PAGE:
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Realistic Expectations: Your Husband Is Not Jesus Jr.

You cannot hold your husband to a standard so high that he would have to be Jesus Jr. to achieve it. 

Even though your spouse is saved and being sanctified, he is not perfect (as you are not perfect); his old habits and sins did not fall away in the flesh when he accepted Christ as his Savior, only in the spirit, and we know the spirit and the flesh are always at war with one another.

For the flesh desires what is contrary to the Spirit, and the Spirit what is contrary to the flesh. They are in conflict with each other, so that you are not to do whatever you want. Galatians 5:17

One of the things that tears at and does damage to a marriage is unrealistic expectations, both in the physical and the spiritual relationship.  There is many a sad tale of ladies who have married men with habits and traits they found unacceptable in some fashion, believing that he would change after the fact, only to find out that this was woefully untrue.

It is true, however, that inviting Jesus to come and abide in us and make us new will yield a permanent (to the extent the recipient wishes to change) positive effect, but it will not happen overnight, and he may stumble.  Another mistake is to judge your husband against another, whether Christian or not. Judging anyone’s spiritual growth is better left to God while we admit we have no place in this work as we remember what Matthew imparted to us in chapter 7, verses 1-2:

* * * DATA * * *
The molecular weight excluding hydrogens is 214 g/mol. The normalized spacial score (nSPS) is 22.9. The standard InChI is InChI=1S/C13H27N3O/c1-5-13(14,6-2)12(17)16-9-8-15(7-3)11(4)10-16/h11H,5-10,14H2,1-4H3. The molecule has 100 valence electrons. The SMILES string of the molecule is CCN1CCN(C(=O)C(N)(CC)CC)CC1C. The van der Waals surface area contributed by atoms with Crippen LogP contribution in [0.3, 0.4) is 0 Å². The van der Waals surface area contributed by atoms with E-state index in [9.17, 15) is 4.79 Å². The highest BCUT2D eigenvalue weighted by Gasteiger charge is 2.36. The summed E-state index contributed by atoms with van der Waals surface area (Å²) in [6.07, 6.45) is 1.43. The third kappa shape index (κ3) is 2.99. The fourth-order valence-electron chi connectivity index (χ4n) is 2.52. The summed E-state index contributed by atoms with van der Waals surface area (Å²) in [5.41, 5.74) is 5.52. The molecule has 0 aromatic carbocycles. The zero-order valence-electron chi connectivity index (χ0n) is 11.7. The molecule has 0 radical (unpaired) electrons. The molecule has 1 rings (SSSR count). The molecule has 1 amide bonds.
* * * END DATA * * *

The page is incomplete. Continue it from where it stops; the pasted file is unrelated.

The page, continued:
“Do not judge, or you too will be judged. For in the same way you judge others, you will be judged, and with the measure you use, it will be measured to you.

Before we can begin to release those unrighteous thoughts and attitudes we must first recognize them for what they are.  One morning as I was pouring out my heart to God, detailing all the things wrong with my husband, God interrupted me to say, “You are no picnic to live with either!”  And don’t be fooled into thinking God doesn’t speak that way because He communicates with us in the way He knows will be most effective.

I sat up and opened my eyes, and said, “Oh, yeah, right.”  Now that’s totally true, and it is true of most, if not all of us.  Living with someone is to be on a constant course of conflict because they have their own quirks and biases and struggles, and you have yours.  I don’t mean to say you will clash and fight all of the time.  What I mean to say is that conflict is inevitable and the only thing you can change is the outcome by way of your reaction.

Realize your spouse is fallible and his flesh is weak.  Give him credit for how far he has come in the Lord and help him on his journey.  Lead by example.

Wives, in the same way submit yourselves to your own husbands so that, if any of them do not believe the word, they may be won over without words by the behavior of their wives. Peter 3:1

When my husband is being very un-Christ-like, I pray.  I acknowledge that God is in charge of attitudes, and I, only mine. I ask God to do a work, to intervene on my behalf.  Sometimes He does, sometimes He does not.  Sometimes the situation warrants His intervention; sometimes He means for me to grow under the challenge conflict brings and learn how to deal.  Whatever the case, I do my spouse an injustice when I fail to acknowledge and thank God for his admirable traits, and when I judge him on his less-than-admirable ones alone.

Marriage is a wonderful opportunity to give grace and more grace, as does the Lord. This makes you over into the image of Jesus just as your spouse is being made over as well.

In what ways are you tempted to point out your spouses flaws? How can you see God using these circumstances to refine you?

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